The opinion of the court was delivered by: Honorable B. Lynn Winmill Chief U. S. District Judge
The Clerk of Court conditionally filed Plaintiff's Complaint as a result of his in forma pauperis request. (Dkts. 1, 5). The Court now reviews Plaintiff's Complaint to determine whether it or any of the claims contained therein should be summarily dismissed under 28 U.S.C. §§ 1915 and 1915A. Having reviewed the record, and otherwise being fully informed, the Court enters the following order dismissing Plaintiff's complaint without prejudice, and denying as moot Plaintiff's request that he be allowed to proceed in forma pauperis and have counsel appointed to represent him.
Plaintiff was a prisoner of the Idaho Department of Correction, formerly housed at the Idaho State Correctional Institution (ISCI), in Kuna, Idaho. Plaintiff claims that, on November 26, 2009, he was given ten times the prescribed dose of his blood-pressure medication. Plaintiff alleges that as a result of this overdoes he had a night of restless sleep and later fell out of his bed, a top bunk, presumably sustaining injuries from the fall.
According to Plaintiff, over his protestations, he was improperly given five (5.0) milligrams of Clonidine instead of the prescribed amount of one half (0.5) a milligram by Defendant Nurse Justin Woddell. Plaintiff states further that Woddell was being supervised by Defendant Romwell, a sergeant at the prison, during the administration of the medication. Plaintiff is suing twenty named defendants who all appear to be prison and prison medical staff.
The Court is required to review in forma pauperis complaints to determine whether summary dismissal is appropriate. 28 U.S.C. §§ 1915. The Court must dismiss a complaint or any portion thereof that states a claim that is frivolous or malicious, that fails to state a claim upon which relief may be granted, or that seeks monetary relief from a defendant who is immune from such relief. § 1915(e).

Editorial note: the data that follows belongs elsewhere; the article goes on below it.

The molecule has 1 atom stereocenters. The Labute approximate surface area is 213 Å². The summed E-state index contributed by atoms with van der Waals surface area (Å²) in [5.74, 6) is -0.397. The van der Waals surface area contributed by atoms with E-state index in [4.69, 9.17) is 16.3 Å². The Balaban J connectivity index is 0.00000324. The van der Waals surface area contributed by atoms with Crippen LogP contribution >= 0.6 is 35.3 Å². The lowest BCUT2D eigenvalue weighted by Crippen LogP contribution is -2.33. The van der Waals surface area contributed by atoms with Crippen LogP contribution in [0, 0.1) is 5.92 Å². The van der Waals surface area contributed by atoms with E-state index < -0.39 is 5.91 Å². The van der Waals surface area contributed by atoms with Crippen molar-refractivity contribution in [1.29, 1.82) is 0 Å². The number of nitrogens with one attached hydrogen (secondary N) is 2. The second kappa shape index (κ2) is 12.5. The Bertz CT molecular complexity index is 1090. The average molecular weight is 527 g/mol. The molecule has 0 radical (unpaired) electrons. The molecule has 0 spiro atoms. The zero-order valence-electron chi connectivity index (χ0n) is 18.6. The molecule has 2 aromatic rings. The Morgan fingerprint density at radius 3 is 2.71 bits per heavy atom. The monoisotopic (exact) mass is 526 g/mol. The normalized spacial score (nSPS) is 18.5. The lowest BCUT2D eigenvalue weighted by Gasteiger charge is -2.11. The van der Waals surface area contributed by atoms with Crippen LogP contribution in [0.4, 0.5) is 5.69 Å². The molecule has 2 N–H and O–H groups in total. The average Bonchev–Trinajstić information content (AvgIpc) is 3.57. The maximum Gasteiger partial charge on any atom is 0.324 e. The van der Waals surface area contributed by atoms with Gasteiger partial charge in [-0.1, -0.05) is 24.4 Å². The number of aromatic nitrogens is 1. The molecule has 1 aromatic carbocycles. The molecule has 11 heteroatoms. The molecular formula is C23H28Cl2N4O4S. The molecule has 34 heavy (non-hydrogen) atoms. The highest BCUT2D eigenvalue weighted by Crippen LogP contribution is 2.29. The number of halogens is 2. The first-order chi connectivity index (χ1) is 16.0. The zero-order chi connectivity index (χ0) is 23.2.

Plaintiff bring his claims under 42 U.S.C. § 1983, the civil rights statute. To state a claim under § 1983, a plaintiff must allege a violation of rights protected by the Constitution or created by federal statute proximately caused by conduct of a person acting under color of state law. Crumpton v. Gates, 947 F.2d 1418, 1420 (9th Cir. 1991). Plaintiff brings three claims: (1) medical indifference; (2) deliberate indifference; and (3) cruel and unusual punishment. All of these claims arise from the Eight Amendment.
B. Eight Amendment Medical Claims
To prevail on an Eighth Amendment claim regarding prison medical care, Plaintiff must show that prison officials' "acts or omissions [were] sufficiently harmful to evidence deliberate indifference to serious medical needs." Hudson v. McMillian, 503 U.S. 1, 8 (1992) (citing Estelle v. Gamble, 429 U.S. 97, 103-04 (1976)). The Supreme Court has opined that "[b]ecause society does not expect that prisoners will have unqualified access to health care, deliberate indifference to medical needs amounts to an Eighth Amendment violation only if those needs are 'serious.'" Id.
The Ninth Circuit has defined a "serious medical need" in the following ways: failure to treat a prisoner's condition [that] could result in further significant injury or the unnecessary and wanton infliction of pain; . . . [t]he existence of an inj ury that a reasonable doctor or patient woul d find im portant and worthy of comment or treatment; the pr esence of a m edical condition that significantly affects an individual's daily activities; or the exis tence of chronic and substantial pain.
McGuckin v. Smith, 974 F.2d 1050, 1059-60 (9th Cir. 1992), overruled on other grounds, WMX Technologies, Inc. v. Miller, 104 F.3d 1133 (9th Cir. 1997).
Deliberate indifference exists when an official knows of and disregards a serious medical condition or when an official is "aware of facts from which the inference could be drawn that a substantial risk of harm exists," and actually draws such an inference. Farmer v. Brennan, 511 U.S. 825, 838 (1994). Differences in judgment between an inmate and prison medical personnel regarding appropriate medical diagnosis and treatment are not enough to establish a deliberate indifference claim. See Sanchez v. Vild, 891 F.2d 240, 242 (9th Cir. 1989). Mere indifference, medical malpractice, or negligence also will not support a cause of action under the Eighth Amendment. Broughton v. Cutter Lab, 622 F.2d 458, 460 (9th Cir. ...